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Government Documents Research Guide

Use this guide to find UNO library resources and other helpful research tools.

Nebraska Library Commission

The Nebraska Legislature authorized the Nebraska Library Commission (NLC) to create a depository library program in the early 1970s, and Criss Library joined in 1976.

The NLC distributed copies on microfiche cards, encompassing some 40,000 documents by 2005. The microfiche program ceased in 2005 after electronic distribution was established.

Several times each year, the NLC posts a list of recently acquired documents, and Criss Library uses these lists to identify and catalog Nebraska documents.  The catalog records include links to the online copies, which are hosted by the NLC.

Quick Search

Search Criss Library and beyond

Catalog Search Tips for Government Documents

Criss Library catalogs United States and Nebraska government documents just like books or other library materials. Government agencies address such a wide range of interests that almost any search may retrieve records pointing you to relevant government documents. Enter a search as you would for any topic, and then look to the left side of the results screen to find Filters that will refine the results by Author/Creator or Location. For example, a search for geological studies pertinent to Nebraska can be filtered like this:

Federal Depository Library Program


The Federal Depository Library Program (FDLP), administered by the U.S. Government Publishing Office, has distributed documents to libraries since the early 19th century. The rationale for the program rests with an idea proffered by James Madison in a letter written in 1822:

"A popular government without popular information, or means of acquiring it, is but a Prologue to a Farce or a Tragedy, or perhaps both. Knowledge will forever govern ignorance, and a people who mean to be their own Governors must arm themselves with the power which knowledge gives."*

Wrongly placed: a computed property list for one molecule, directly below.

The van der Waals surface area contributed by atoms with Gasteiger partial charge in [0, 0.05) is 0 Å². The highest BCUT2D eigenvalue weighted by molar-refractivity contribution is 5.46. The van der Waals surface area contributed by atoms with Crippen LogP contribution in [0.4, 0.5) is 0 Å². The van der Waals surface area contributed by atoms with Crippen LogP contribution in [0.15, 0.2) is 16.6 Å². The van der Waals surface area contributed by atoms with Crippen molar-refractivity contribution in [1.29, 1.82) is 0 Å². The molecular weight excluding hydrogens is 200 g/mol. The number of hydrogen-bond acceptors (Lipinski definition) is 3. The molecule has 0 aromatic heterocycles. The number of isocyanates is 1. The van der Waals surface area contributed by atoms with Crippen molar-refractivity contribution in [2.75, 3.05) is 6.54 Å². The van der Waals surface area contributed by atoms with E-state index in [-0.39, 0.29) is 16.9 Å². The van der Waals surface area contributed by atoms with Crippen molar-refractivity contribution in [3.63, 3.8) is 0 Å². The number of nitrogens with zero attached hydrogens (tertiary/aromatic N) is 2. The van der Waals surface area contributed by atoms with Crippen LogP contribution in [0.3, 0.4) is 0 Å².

The widespread geographic distribution of government documents provides citizens with information about the workings of their government, and it also helps to insure the survival of documents over long periods of time.

Electronic distribution has proven a great benefit to public access, and Federal depository libraries continue to link people to government documents, whether physically in the library or via the Internet. 

*James Madison, Letter to W. T. Berry, Aug. 4, 1822, in Letters and Other Writings of James Madison (Philip R. Fendall, ed., Lippincott, 1865), vol. III, p. 276.


govinfo is the official Internet portal of the U.S. Government Publishing Office, designed to provide free public access to official publications from all three branches of the Federal Government.

In addition to providing an advanced, metadata-powered search experience, govinfo also includes a content management system and a standards-compliant preservation repository.

These three components comprise GPO’s world-class system for the comprehensive management of electronic information:

  1. Public access - GPO combines modern search technology with extensive metadata creation to ensure the highest quality search experience. Users can easily access documents for free by searching or browsing the mobile-friendly website.
  2. Content management – GPO securely controls digital content throughout its lifecycle to ensure content integrity and authenticity. This includes the application of digital signatures to PDF files so users can verify documents have not been altered and are the official versions.
  3. Digital preservation – GPO’s standards-compliant preservation repository follows archival system standards and ensures content is preserved for future generations despite technical failure, aging of hardware, or technological change. GPO was the first Federal agency to be named as a Trustworthy Digital Repository for Government information through certification under ISO 16363.

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Jim Shaw
Government Documents Librarian
Dr. C.C. and Mabel L. Criss Library
University of Nebraska at Omaha